Their three desks are pushed together like those in an elementary school classroom. It’s not that the company is short on space. It’s simply because the three partners who compose Openfield Creative work so closely together on every project that it’s simply the most practical arrangement.

No one has a big corner office. Indeed, Josh Barnes, Brandon Blangger and Brian Keenan all have the exact same title of partner/creative director.

Keenan is a Cincinnati native and graduate of the University of Cincinnati’s Design, Architecture, Art and Planning (DAAP) program. He had been working in Los Angeles for more than a decade when he and his wife decided to return to the Tristate to start a family.

Blangger, another DAAP graduate, returned from Boston. Barnes was in DAAP’s first digital design class, having migrated here from Indianapolis.

The idea to found their own company came two years ago while all three were working at hyperQUAKE, a local force in interactive branding, strategies and marketing.

“Brandon and I worked together at a company in L.A. about 10 or 12 years ago,” Keenan explains. “So, we knew each other already. We met back up at this firm, and that’s where we met Josh. We worked well together and thought that we should start (our own) company.”

Though they all carry the same title, Barnes is usually the one who spearheads a given project, before Keenan and Blangger start designing. Barnes will then oversee the project, as well as handle many of the firm’s operational duties.

“We all wear a lot of hats here, but Josh probably wears a few more than either (Brandon or me),” Keenan notes.

Their main Openfield Creative focus is interactive or web design, though they also do some print advertising work. At the 2008 ADDY Awards hosted by the Cincinnati ADCLUB, the trio captured 16 awards including four Judge’s Choice prizes. The awards recognize the best print, broadcast and interactive work done by local agencies. Yet the Openfield partners still don’t look at themselves as a traditional ad agency.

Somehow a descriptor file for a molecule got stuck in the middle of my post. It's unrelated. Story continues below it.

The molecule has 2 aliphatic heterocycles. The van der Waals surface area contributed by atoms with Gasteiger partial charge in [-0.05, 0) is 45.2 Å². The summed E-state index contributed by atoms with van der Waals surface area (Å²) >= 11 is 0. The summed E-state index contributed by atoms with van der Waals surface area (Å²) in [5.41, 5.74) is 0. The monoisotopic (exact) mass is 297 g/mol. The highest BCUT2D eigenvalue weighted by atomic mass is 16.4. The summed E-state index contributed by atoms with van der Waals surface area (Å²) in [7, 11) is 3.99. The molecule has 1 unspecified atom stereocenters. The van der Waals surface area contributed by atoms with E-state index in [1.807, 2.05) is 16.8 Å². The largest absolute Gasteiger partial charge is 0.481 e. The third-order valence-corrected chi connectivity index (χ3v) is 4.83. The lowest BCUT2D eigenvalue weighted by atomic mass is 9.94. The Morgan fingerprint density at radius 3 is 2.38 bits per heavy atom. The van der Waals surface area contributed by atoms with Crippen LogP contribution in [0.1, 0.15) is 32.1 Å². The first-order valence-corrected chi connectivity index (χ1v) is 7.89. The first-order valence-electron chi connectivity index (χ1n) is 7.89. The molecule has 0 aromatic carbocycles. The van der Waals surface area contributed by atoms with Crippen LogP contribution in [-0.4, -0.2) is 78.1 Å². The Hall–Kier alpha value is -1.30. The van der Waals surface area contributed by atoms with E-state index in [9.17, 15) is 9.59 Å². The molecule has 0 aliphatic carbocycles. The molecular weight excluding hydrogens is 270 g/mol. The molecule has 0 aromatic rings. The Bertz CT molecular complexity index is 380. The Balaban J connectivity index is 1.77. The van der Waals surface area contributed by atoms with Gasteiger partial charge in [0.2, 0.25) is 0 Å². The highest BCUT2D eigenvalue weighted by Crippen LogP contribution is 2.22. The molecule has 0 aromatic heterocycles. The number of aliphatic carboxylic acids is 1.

“We’re more of a design and creative solutions company,” Keenan explains. “We lead with our core capabilities in digitally delivered branding and marketing communications, but back that up with traditional print design, when appropriate.”

“Most of the print work that we do,” Blangger adds, “isn’t from someone walking in our door and saying ‘I’ve got a print job for you.’ It usually comes from the trust of doing the interactive (work) and upgrading the brand identity (of an existing client).”

To do award-winning creative projects, one needs inspiration. For that, Openfield takes an in-depth look at each client’s business.

“A lot of the inspiration comes out of really spending a lot of time trying to understand a client’s problems,” Blangger says. “Understanding the situation and thinking about that, and putting us in the client’s position. We talk about it as though we are the client, until we start to think, ‘How would I solve this if it were my problem?’”

Keenan says Openfield digs deep to achieve that level of understanding, often asking to see a customer’s business plan. “At first they may ask, ‘Why do the designers want that?’ Then, later on, they realize why we wanted it.”

This level of research allows the team to approach their clients’ problems much more effectively. “We teach our clients not to tell us what they think the cure should be, but to tell us where it hurts,” Keenan continues. “It’s like going to the doctor with a headache and saying ‘fix my head,’ but it might be your heart or something else. That’s the value we bring.”

Working well together in a large organization is one thing. Breaking out on your own is quite another, and the three partners gave the idea great consideration.

“We carefully calculated the upsides and downsides of that,” Keenan recalls. “Our original vision for the three-pronged partnership was based on quality of work and quality of life issues. The past two years, since we started the business, have been the best professional years of my life. And it’s great to share the early success with two other people who care every bit as much about the business as I do.

“With three people, we’ve covered an amazing amount of ground and built a diverse portfolio in a relatively short amount of time,” he adds. “Plus, I’ve never had more fun at work.”

Openfield Creative’s 5 TIPS for Entrepreneurs
1) Take stock of the relationships you have, whether they’re personal or professional, and start to let people know that you’re about to do whatever it is you’re about to do.”
— Brian Keenan

2) Be passionate. “Passion is what really drives us and keeps us going every day, and enables us to do our best work.”
— Brandon Blangger

3) Treat every project and every client as if the company’s success depends on it.

4) Collaborate internally and externally. “We’re all actively engaged on every single project. We tell our clients, ‘You’re getting three minds on a project from start to finish.’ We all bring different levels of expertise to the whole project.”
—Josh Barnes

5)Let your clients be your sales force. “The majority of our new business has come by referrals from existing clients.”
— Barnes